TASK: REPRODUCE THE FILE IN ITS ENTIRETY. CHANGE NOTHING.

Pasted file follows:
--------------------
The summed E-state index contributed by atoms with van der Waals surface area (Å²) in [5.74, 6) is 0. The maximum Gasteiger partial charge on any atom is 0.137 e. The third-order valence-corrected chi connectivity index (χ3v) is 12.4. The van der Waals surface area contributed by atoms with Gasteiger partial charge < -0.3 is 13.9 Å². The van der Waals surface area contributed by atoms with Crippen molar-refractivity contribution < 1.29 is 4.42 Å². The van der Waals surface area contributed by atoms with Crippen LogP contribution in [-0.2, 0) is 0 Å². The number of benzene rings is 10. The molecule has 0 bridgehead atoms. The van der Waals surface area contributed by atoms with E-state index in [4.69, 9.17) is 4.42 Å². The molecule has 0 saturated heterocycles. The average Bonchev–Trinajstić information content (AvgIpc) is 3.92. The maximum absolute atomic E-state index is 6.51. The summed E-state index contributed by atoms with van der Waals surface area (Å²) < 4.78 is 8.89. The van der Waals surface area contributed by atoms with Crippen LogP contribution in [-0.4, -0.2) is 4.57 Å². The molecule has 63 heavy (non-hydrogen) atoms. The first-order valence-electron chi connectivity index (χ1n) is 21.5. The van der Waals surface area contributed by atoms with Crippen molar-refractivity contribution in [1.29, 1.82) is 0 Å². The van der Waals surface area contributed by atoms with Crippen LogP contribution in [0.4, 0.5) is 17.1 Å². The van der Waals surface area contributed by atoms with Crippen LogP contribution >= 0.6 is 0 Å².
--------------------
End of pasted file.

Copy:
The summed E-state index contributed by atoms with van der Waals surface area (Å²) in [5.74, 6) is 0. The maximum Gasteiger partial charge on any atom is 0.137 e. The third-order valence-corrected chi connectivity index (χ3v) is 12.4. The van der Waals surface area contributed by atoms with Gasteiger partial charge < -0.3 is 13.9 Å². The van der Waals surface area contributed by atoms with Crippen molar-refractivity contribution < 1.29 is 4.42 Å². The van der Waals surface area contributed by atoms with Crippen LogP contribution in [-0.2, 0) is 0 Å². The number of benzene rings is 10. The molecule has 0 bridgehead atoms. The van der Waals surface area contributed by atoms with E-state index in [4.69, 9.17) is 4.42 Å². The molecule has 0 saturated heterocycles. The average Bonchev–Trinajstić information content (AvgIpc) is 3.92. The maximum absolute atomic E-state index is 6.51. The summed E-state index contributed by atoms with van der Waals surface area (Å²) < 4.78 is 8.89. The van der Waals surface area contributed by atoms with Crippen LogP contribution in [-0.4, -0.2) is 4.57 Å². The molecule has 63 heavy (non-hydrogen) atoms. The first-order valence-electron chi connectivity index (χ1n) is 21.5. The van der Waals surface area contributed by atoms with Crippen molar-refractivity contribution in [1.29, 1.82) is 0 Å². The van der Waals surface area contributed by atoms with Crippen LogP contribution in [0.4, 0.5) is 17.1 Å². The van der Waals surface area contributed by atoms with Crippen LogP contribution >= 0.6 is 0 Å².